President Biden’s transformative human infrastructure plan is enormously popular with a large majority of Americans. The media and those opposed to it spend a lot of time talking about the price tag of $3.5 trillion while ignoring the big picture: The $3.5 trillion is spread over 10 years making it $350 billion a year, about half of what we spend each year on national defense.
And like any investment, we need to look not just at what it costs up front, but what it returns in the long run. And this investment will return its initial costs many times over. It will help reduce our debt, not expand it.
Republican lawmakers complain that it will increase the national debt even while they voted to cut taxes for corporations from 35% to 21% during the former president’s term, increasing the debt by $7.5 trillion. Trickle down economics doesn’t work; instead the savings were reinvested in company stocks. This wasn’t an investment, it was a gift to those who need it least but who donated heavily to get Republicans elected.
Democratic lawmakers have a plan to pay for the bill, by making the wealthy pay their fair share of taxes and raising corporate taxes from 21% to 28%. Hardly that dramatic, not even back to the 35% that they were under President Obama. Americans making under $400,000 per year won’t see any tax increases.
Let’s look at what the bill would include that would benefit millions of hardworking American families: expanded pre-kindergarten programs, which would give all kids, no matter their race or financial status, the best start to their education. Expanded Medicare coverage of dental, vision, and hearing - filling a critical gap that disproportionately impacts low-income communities.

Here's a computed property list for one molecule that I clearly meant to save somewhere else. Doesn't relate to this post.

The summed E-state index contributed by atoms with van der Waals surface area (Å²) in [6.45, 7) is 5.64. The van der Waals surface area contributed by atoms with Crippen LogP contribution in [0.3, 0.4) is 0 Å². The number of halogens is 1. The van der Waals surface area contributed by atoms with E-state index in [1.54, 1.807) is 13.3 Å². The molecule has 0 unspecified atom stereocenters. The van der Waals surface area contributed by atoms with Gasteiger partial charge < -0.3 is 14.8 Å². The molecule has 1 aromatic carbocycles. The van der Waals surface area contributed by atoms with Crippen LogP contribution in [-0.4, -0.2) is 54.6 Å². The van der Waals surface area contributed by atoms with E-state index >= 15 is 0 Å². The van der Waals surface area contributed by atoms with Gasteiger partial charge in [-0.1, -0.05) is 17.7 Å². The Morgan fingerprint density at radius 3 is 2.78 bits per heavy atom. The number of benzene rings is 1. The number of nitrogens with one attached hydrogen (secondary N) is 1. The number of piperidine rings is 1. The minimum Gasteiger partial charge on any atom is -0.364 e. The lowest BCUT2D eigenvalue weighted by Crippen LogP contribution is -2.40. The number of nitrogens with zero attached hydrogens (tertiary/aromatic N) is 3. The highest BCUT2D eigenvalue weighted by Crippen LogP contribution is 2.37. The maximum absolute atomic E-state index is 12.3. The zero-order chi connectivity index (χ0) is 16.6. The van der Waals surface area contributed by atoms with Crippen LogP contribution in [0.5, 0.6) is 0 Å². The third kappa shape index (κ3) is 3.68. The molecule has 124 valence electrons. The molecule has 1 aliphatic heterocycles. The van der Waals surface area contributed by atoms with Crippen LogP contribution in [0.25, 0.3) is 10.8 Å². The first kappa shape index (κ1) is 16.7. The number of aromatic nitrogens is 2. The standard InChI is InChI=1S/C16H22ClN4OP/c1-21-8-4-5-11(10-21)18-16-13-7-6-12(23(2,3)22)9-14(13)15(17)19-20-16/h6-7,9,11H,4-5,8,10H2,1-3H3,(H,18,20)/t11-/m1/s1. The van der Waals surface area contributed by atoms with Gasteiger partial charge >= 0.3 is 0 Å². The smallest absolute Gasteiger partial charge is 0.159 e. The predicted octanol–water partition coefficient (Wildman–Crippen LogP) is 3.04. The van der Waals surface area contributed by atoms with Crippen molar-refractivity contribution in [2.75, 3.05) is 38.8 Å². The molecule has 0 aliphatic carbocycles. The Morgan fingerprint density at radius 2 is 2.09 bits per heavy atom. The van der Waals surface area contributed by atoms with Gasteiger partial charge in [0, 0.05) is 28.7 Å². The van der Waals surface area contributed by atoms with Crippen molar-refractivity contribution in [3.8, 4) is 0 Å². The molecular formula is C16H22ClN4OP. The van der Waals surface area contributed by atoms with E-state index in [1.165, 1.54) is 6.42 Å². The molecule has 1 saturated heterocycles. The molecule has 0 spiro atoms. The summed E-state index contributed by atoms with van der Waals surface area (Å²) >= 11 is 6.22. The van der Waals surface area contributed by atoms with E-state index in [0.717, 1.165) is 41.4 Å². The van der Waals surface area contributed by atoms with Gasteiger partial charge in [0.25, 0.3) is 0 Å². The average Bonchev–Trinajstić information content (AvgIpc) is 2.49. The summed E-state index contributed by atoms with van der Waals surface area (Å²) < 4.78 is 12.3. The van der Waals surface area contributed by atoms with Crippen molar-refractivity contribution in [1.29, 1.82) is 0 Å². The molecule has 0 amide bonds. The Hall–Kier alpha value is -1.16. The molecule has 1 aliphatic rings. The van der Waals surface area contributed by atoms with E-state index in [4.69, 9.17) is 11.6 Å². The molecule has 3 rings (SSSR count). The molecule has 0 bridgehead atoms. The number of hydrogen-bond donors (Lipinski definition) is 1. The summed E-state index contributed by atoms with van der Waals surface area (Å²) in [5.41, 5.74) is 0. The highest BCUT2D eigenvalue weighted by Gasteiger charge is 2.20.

Free community college - which would give millions of students in underserved communities the chance to access higher education and find well-paying jobs for their futures.
Lowered drug costs by allowing Medicare to negotiate lower prices - a change that could finally stop drug companies from price gouging consumers on lifesaving medications like insulin.
Paid family leave for new parents and those caring for sick relatives - a program which would finally end the United States’ shameful position as one of only three high income democracies not to provide such a service. Child tax credits - a transformative policy that would immediately lift millions of children in the United States out of poverty. Increased clean energy to mitigate climate change - a critical step toward tackling the existential crisis of our lifetime.
There are larger costs to not passing this bill. Millions of people, primarily women, without childcare won’t be able to join the workforce, costing the economy tens of billions each year. Young people who can’t afford community college end up costing the economy vast sums in terms of lost productivity and whatever public assistance they may need down the line.
If we don’t slow climate change, we’ll be spending hundreds of billions more per year dealing with worsening wildfires, floods, and droughts. If we don’t begin to reverse widening economic inequality, half of America won’t be able to buy the goods and services the economy produces.
Biden’s Build Back Better plan is a once-in-a-generation investment in American families. Together with the more traditional infrastructure plan already passed in the Senate with Republican support, these plans reinvest in the future of the American economy and American workers and will help us out-compete China and other countries around the world.
The investment is long overdue and the costs of not acting are too high. The majority of Democratic lawmakers are on board; Senators Joe Manchin and Kirsten Sinema need to stop listening to their corporate donors and work for the American people who elected them and pay their salaries.